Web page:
I was lucky enough to see the vice president in person, and it was truly inspiring. Check out the video of his remarks.
As we collectively begin to accept the new reality facing the coal industry, I hope we can envision and create a brighter future for coal miners, their families, and their communities. Acceptance is not enough—we must move beyond that, to hope.
The vice president highlighted a new administration proposal, called POWER Plus, for investing in Appalachian communities in his remarks in April. Ideas abound. Elected officials from around the region seem slow to come around to this new reality. But some West Virginia communities aren’t waiting, and instead are banding together to go solar.
Coming from a coal mining family from a coal state, I think the important thing is that we have to imagine ourselves as more than just coal. Coal has a storied and rich history, one that we can in many ways be proud of. But it is not our future. We have to build something new. Let’s get started.]]>
One of the favorite arguments among opponents of action on climate change is that anything we do to reduce emissions here in the U.S. is pointless because of growing emissions in the developing world, particularly in China and India. All pain, no gain, they say. Let’s look at this flawed argument in more detail.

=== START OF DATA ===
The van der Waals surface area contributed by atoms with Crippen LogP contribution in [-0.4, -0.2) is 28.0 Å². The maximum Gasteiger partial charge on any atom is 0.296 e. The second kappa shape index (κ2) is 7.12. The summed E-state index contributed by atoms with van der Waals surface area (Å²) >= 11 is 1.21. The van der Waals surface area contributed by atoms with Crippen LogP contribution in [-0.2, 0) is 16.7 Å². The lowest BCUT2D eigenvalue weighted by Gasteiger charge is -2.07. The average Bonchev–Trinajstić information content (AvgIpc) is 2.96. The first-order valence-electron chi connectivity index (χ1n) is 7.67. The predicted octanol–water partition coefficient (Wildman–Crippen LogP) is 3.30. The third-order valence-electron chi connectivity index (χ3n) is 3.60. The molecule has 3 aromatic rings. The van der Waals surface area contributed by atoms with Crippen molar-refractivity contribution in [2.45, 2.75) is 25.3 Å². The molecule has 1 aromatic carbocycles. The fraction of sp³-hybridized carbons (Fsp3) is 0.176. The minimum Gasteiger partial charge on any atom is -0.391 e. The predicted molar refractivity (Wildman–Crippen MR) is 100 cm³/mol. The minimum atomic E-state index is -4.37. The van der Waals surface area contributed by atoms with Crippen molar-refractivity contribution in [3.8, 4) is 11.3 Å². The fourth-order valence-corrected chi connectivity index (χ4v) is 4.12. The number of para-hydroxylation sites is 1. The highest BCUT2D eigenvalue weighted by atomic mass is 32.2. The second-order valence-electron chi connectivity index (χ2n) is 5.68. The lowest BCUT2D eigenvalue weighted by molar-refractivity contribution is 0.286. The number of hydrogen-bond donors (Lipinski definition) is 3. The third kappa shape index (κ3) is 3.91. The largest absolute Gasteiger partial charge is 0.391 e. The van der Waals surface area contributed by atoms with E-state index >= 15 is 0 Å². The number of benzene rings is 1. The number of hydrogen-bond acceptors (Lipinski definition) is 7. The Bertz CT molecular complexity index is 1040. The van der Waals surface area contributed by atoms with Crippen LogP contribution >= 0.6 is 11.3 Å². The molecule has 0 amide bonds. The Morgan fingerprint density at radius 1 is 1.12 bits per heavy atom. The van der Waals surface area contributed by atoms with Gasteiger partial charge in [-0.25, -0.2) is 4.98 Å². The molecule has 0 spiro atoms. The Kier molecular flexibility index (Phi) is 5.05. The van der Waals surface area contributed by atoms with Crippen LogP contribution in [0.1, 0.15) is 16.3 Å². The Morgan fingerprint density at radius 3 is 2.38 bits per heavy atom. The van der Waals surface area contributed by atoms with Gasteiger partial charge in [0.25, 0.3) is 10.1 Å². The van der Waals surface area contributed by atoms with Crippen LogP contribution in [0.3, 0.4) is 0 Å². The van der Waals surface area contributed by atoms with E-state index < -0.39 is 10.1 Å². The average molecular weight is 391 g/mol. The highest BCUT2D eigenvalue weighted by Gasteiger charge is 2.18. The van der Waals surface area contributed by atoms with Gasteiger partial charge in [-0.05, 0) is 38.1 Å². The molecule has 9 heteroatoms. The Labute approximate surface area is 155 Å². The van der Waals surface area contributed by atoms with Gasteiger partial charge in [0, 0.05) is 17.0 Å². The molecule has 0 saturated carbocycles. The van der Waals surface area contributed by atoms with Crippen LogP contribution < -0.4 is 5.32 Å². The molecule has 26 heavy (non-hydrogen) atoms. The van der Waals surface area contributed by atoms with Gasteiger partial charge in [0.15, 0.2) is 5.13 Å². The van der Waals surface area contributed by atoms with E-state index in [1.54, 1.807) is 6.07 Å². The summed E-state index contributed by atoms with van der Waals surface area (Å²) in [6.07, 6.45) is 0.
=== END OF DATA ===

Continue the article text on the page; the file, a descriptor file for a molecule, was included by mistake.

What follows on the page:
This argument has until recently been a powerful one against action—mostly because of the scale of the emissions problem. Any action or effort to reduce GHGs, taken by one country alone, is not sufficient to solve the global problem. That’s true whether you consider the phase-out of incandescent light bulbs, the tailpipe standards improving gas mileage for motor vehicles, or the proposed Clean Power Plan for existing power plants. And it’s as true for the U.S. as it’s true for any other country in the world. The point is that we all need to use all tools available to us in order to reduce global emissions to address the climate crisis. The fact that that any one action is insufficient to solve the global problem is not a reason to give up—it’s a reason to do more, and do it together.
U.S. leadership is critical and is already helping to catalyze climate commitments from China and Brazil among others, and helping to pave the path toward a global climate agreement. Demonstrating that leadership is a big reason why we argued that the EPA should strengthen the proposed Clean Power Plan.